house poor or poor house?

I agree that the house can be a laboratory for design for most architects. It is a place for experimentation and a chance to move the profession of architecture forward. I feel mine is just that in its infancy. That’s not the debate. What is appropriate for a major architectural journal to publish as “good” design is a question I’ve been pondering. Have you seen the latest copy of Architectural Record, April 2011, the Record Houses issue? As with each annual issue, it is full of exciting, unique and mostly unlivable houses as it has faithfully published for many years. I must admit my visceral reaction was resistive to the unrealistic houses built for some rich person willing to let their architect do something weird.

Maybe it’s jealously or maybe it’s a frustration that a major architectural publication is not furthering our need to demonstrate our value as architects to design livable, sustainable and perhaps modern (you define the term) housing that the broader market of people can relate to and are willing to purchase. I have met many people in my area that would find them interesting and “cool”, but rarely would my would-be-clients wish to live in a house that they can only appreciate on an intellectual level.

The editors of Architectural Record openly address their frequent criticism in the April 2011 editorial stating they are looking to publish houses that “motivate architects to test limits and move the discipline forward.” They acknowledge these are not everyday houses, but ones that have “vision and innovation” at their heart. “There is a good likelihood they don’t have all the problems solved, all the kinks worked out — they invariably are imperfect…” the editors admit.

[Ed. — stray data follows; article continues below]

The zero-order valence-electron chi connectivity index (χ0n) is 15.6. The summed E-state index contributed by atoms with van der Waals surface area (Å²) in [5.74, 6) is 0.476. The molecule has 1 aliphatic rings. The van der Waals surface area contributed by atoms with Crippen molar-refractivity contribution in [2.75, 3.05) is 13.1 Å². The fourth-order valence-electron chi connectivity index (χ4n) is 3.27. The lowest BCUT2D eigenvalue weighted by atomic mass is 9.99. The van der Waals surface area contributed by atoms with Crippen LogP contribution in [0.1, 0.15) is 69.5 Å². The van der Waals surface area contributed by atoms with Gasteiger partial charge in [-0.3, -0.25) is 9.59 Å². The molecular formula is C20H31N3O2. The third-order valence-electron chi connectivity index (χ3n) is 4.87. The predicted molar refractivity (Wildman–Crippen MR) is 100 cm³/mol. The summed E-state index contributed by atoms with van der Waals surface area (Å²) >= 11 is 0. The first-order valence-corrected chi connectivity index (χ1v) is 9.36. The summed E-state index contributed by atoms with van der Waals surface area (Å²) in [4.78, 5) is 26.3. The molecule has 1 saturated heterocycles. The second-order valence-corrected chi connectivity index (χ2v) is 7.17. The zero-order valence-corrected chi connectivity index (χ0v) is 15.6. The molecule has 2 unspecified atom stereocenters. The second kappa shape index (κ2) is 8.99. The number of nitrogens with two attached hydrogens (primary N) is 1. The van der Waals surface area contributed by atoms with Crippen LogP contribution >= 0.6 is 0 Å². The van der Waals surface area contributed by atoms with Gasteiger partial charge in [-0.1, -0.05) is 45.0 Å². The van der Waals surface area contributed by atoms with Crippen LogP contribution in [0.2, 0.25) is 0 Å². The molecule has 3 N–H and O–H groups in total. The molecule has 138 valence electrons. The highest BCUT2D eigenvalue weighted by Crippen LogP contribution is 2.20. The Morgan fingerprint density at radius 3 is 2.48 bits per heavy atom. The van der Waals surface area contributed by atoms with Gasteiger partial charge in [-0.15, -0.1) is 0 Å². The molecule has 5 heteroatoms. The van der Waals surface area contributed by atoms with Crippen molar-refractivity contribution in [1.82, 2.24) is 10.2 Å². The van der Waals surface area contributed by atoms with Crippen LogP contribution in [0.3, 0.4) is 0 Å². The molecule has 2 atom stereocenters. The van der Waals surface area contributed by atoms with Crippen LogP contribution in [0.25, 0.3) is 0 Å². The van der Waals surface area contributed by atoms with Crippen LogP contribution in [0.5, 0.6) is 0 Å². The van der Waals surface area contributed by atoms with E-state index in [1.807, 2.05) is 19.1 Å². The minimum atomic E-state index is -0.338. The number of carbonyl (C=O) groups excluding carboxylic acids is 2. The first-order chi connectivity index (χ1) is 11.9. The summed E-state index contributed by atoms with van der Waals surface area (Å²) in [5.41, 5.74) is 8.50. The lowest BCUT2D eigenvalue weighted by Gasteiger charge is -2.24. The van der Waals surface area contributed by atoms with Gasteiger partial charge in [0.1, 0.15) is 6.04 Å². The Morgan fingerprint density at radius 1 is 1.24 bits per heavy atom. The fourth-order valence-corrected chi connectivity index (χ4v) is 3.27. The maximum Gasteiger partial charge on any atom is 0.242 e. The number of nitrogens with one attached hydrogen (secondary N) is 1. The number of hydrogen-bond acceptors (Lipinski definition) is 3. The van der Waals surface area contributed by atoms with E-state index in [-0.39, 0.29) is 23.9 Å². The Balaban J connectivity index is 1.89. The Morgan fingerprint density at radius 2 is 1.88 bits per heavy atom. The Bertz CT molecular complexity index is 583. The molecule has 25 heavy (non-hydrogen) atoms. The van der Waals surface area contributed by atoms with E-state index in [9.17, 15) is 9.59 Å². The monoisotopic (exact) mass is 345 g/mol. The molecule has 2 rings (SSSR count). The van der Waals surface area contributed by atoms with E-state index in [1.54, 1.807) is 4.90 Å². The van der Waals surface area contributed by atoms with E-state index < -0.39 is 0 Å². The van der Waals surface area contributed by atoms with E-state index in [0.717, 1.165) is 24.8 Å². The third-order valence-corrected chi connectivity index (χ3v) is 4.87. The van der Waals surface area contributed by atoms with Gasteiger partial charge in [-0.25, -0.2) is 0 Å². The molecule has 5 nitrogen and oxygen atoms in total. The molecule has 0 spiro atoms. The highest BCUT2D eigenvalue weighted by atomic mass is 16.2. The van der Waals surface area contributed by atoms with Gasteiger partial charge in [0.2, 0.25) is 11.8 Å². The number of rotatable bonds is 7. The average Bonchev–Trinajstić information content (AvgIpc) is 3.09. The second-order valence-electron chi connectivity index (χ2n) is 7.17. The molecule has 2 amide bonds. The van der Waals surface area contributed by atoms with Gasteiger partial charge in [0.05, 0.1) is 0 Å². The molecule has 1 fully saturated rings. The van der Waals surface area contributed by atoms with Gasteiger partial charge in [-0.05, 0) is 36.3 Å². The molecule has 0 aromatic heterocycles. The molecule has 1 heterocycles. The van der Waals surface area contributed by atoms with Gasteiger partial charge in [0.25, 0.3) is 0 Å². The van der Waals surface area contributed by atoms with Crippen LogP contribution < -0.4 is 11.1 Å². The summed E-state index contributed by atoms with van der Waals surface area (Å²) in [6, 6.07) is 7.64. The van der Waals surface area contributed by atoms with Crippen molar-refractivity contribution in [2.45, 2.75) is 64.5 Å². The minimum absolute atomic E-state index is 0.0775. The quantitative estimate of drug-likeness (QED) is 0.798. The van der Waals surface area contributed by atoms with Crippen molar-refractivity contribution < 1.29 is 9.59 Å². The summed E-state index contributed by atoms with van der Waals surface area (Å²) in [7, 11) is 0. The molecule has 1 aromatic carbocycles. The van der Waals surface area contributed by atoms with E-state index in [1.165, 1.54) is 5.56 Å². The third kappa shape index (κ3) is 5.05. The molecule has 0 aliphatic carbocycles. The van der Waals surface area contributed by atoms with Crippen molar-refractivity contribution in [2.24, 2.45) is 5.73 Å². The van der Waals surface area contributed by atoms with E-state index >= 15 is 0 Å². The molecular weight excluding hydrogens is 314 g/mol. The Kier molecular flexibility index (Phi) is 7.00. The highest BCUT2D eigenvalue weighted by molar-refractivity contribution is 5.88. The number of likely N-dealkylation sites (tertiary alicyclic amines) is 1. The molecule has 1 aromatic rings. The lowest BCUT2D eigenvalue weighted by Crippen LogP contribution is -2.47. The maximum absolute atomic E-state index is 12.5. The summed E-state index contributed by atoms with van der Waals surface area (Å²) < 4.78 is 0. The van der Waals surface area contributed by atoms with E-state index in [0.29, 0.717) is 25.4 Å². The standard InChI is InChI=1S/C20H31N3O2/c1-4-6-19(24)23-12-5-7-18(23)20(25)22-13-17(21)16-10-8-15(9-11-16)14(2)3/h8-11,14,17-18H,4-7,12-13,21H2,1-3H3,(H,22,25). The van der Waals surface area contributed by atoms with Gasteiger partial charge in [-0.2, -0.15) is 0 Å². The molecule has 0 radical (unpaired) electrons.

Maybe that’s it; these are simply intellectual pursuits on behalf of the architect who has a benefactor that wants to show off something to their friends. Maybe it’s a “one up you” game between the rich owner and their “friends.” Can I appreciate them for their merits…yes absolutely. Would I want to live in any of them? It’s unlikely. I am clumsy enough to take a header off of one of the many stairs that have no railings with smooth wood floors. I’d be doomed. Ironically, this year’s issue doesn’t necessarily have the worst offenders, but the angled house by Libeskind would cause many a trip to the E.R. for anyone with children.

On the AIA’s Residential Knowledge Community Digest blog (that comes to me via email), there has been many critical comments over their opinion of these houses and the apparent irresponsible nature of Architectural Record for continuing to publish them.

One architect writes “I see holes in the ground (actually in a green roof) without safety railings, windowless rooms, glass-enclosed spaces that could never meet energy requirements, non-Euclidian spaces that cost a fortune, questionable floor plans with no furnishings, excessive wasted circulation spaces, impractical finishes, and unlimited budget items.”

Another architect goes on “I have to say, I agree that Record and other Architectural Media seem to be fascinated with housing that defies what most would consider a livable dwelling or the Arch Digests go to the other extreme of not recognizing our own time period, our place in history, as something that’s important.”